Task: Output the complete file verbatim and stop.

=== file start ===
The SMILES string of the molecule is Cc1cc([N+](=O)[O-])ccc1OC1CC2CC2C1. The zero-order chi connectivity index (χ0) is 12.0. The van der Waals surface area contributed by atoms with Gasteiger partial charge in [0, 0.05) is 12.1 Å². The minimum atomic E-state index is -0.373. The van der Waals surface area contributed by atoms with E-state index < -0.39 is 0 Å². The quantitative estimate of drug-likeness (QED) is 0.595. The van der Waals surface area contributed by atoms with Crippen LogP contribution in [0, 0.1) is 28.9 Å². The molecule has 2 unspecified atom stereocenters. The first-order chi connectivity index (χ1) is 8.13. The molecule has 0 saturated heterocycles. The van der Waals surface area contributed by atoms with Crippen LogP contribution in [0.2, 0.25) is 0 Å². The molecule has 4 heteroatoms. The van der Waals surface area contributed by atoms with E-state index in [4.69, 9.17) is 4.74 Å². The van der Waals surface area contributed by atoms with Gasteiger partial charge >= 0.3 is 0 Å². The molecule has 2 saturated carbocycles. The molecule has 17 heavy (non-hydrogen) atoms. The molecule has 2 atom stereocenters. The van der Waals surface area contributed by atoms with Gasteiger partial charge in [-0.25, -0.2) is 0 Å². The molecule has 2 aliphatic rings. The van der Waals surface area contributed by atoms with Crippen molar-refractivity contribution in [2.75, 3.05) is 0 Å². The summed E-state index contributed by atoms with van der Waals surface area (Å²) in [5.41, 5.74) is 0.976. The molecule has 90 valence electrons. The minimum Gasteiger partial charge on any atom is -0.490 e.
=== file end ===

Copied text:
The SMILES string of the molecule is Cc1cc([N+](=O)[O-])ccc1OC1CC2CC2C1. The zero-order chi connectivity index (χ0) is 12.0. The van der Waals surface area contributed by atoms with Gasteiger partial charge in [0, 0.05) is 12.1 Å². The minimum atomic E-state index is -0.373. The van der Waals surface area contributed by atoms with E-state index < -0.39 is 0 Å². The quantitative estimate of drug-likeness (QED) is 0.595. The van der Waals surface area contributed by atoms with Crippen LogP contribution in [0, 0.1) is 28.9 Å². The molecule has 2 unspecified atom stereocenters. The first-order chi connectivity index (χ1) is 8.13. The molecule has 0 saturated heterocycles. The van der Waals surface area contributed by atoms with Crippen LogP contribution in [0.2, 0.25) is 0 Å². The molecule has 4 heteroatoms. The van der Waals surface area contributed by atoms with E-state index in [4.69, 9.17) is 4.74 Å². The van der Waals surface area contributed by atoms with Gasteiger partial charge >= 0.3 is 0 Å². The molecule has 2 saturated carbocycles. The molecule has 17 heavy (non-hydrogen) atoms. The molecule has 2 atom stereocenters. The van der Waals surface area contributed by atoms with Gasteiger partial charge in [-0.25, -0.2) is 0 Å². The molecule has 2 aliphatic rings. The van der Waals surface area contributed by atoms with Crippen molar-refractivity contribution in [2.75, 3.05) is 0 Å². The summed E-state index contributed by atoms with van der Waals surface area (Å²) in [5.41, 5.74) is 0.976. The molecule has 90 valence electrons. The minimum Gasteiger partial charge on any atom is -0.490 e.